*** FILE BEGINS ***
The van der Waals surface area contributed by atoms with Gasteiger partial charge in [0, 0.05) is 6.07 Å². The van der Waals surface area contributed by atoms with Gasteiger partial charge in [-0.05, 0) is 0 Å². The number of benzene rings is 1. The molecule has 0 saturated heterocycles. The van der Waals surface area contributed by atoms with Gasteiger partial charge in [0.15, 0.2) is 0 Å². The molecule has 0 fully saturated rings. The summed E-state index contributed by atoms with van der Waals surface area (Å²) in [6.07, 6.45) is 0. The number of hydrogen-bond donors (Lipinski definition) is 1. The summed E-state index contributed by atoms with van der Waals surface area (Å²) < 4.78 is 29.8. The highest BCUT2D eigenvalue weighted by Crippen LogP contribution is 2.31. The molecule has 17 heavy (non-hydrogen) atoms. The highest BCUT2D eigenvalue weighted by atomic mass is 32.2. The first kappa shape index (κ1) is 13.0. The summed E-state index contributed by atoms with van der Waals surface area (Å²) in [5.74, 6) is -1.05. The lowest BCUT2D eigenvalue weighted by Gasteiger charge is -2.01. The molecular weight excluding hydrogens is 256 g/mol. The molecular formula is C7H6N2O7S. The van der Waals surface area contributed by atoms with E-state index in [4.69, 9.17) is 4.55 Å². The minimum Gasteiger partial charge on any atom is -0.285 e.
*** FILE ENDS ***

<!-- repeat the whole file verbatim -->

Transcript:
The van der Waals surface area contributed by atoms with Gasteiger partial charge in [0, 0.05) is 6.07 Å². The van der Waals surface area contributed by atoms with Gasteiger partial charge in [-0.05, 0) is 0 Å². The number of benzene rings is 1. The molecule has 0 saturated heterocycles. The van der Waals surface area contributed by atoms with Gasteiger partial charge in [0.15, 0.2) is 0 Å². The molecule has 0 fully saturated rings. The summed E-state index contributed by atoms with van der Waals surface area (Å²) in [6.07, 6.45) is 0. The number of hydrogen-bond donors (Lipinski definition) is 1. The summed E-state index contributed by atoms with van der Waals surface area (Å²) < 4.78 is 29.8. The highest BCUT2D eigenvalue weighted by Crippen LogP contribution is 2.31. The molecule has 17 heavy (non-hydrogen) atoms. The highest BCUT2D eigenvalue weighted by atomic mass is 32.2. The first kappa shape index (κ1) is 13.0. The summed E-state index contributed by atoms with van der Waals surface area (Å²) in [5.74, 6) is -1.05. The lowest BCUT2D eigenvalue weighted by Gasteiger charge is -2.01. The molecular weight excluding hydrogens is 256 g/mol. The molecular formula is C7H6N2O7S. The van der Waals surface area contributed by atoms with E-state index in [4.69, 9.17) is 4.55 Å². The minimum Gasteiger partial charge on any atom is -0.285 e.